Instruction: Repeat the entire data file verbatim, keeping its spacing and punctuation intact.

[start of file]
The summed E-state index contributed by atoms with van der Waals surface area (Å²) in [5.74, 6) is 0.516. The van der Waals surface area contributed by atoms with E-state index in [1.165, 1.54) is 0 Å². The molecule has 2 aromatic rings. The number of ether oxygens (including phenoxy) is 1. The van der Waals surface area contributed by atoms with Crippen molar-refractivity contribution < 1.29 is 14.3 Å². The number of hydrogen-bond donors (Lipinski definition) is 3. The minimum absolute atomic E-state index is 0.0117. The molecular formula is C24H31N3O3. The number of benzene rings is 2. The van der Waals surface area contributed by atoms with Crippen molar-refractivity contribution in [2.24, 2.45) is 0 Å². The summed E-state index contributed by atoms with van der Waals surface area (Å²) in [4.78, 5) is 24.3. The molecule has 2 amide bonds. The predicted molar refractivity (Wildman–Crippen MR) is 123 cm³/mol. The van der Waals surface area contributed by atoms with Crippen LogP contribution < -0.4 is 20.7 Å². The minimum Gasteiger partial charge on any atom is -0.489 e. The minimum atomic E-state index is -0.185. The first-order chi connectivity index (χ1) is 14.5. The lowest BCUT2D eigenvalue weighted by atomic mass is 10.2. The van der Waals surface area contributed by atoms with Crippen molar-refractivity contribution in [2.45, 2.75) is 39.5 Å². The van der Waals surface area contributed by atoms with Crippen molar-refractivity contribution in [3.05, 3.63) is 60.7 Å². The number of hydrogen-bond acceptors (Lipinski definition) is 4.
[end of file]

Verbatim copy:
The summed E-state index contributed by atoms with van der Waals surface area (Å²) in [5.74, 6) is 0.516. The van der Waals surface area contributed by atoms with E-state index in [1.165, 1.54) is 0 Å². The molecule has 2 aromatic rings. The number of ether oxygens (including phenoxy) is 1. The van der Waals surface area contributed by atoms with Crippen molar-refractivity contribution < 1.29 is 14.3 Å². The number of hydrogen-bond donors (Lipinski definition) is 3. The minimum absolute atomic E-state index is 0.0117. The molecular formula is C24H31N3O3. The number of benzene rings is 2. The van der Waals surface area contributed by atoms with Crippen molar-refractivity contribution in [2.24, 2.45) is 0 Å². The summed E-state index contributed by atoms with van der Waals surface area (Å²) in [4.78, 5) is 24.3. The molecule has 2 amide bonds. The predicted molar refractivity (Wildman–Crippen MR) is 123 cm³/mol. The van der Waals surface area contributed by atoms with Crippen LogP contribution < -0.4 is 20.7 Å². The minimum Gasteiger partial charge on any atom is -0.489 e. The minimum atomic E-state index is -0.185. The first-order chi connectivity index (χ1) is 14.5. The lowest BCUT2D eigenvalue weighted by atomic mass is 10.2. The van der Waals surface area contributed by atoms with Crippen molar-refractivity contribution in [2.45, 2.75) is 39.5 Å². The van der Waals surface area contributed by atoms with Crippen molar-refractivity contribution in [3.05, 3.63) is 60.7 Å². The number of hydrogen-bond acceptors (Lipinski definition) is 4.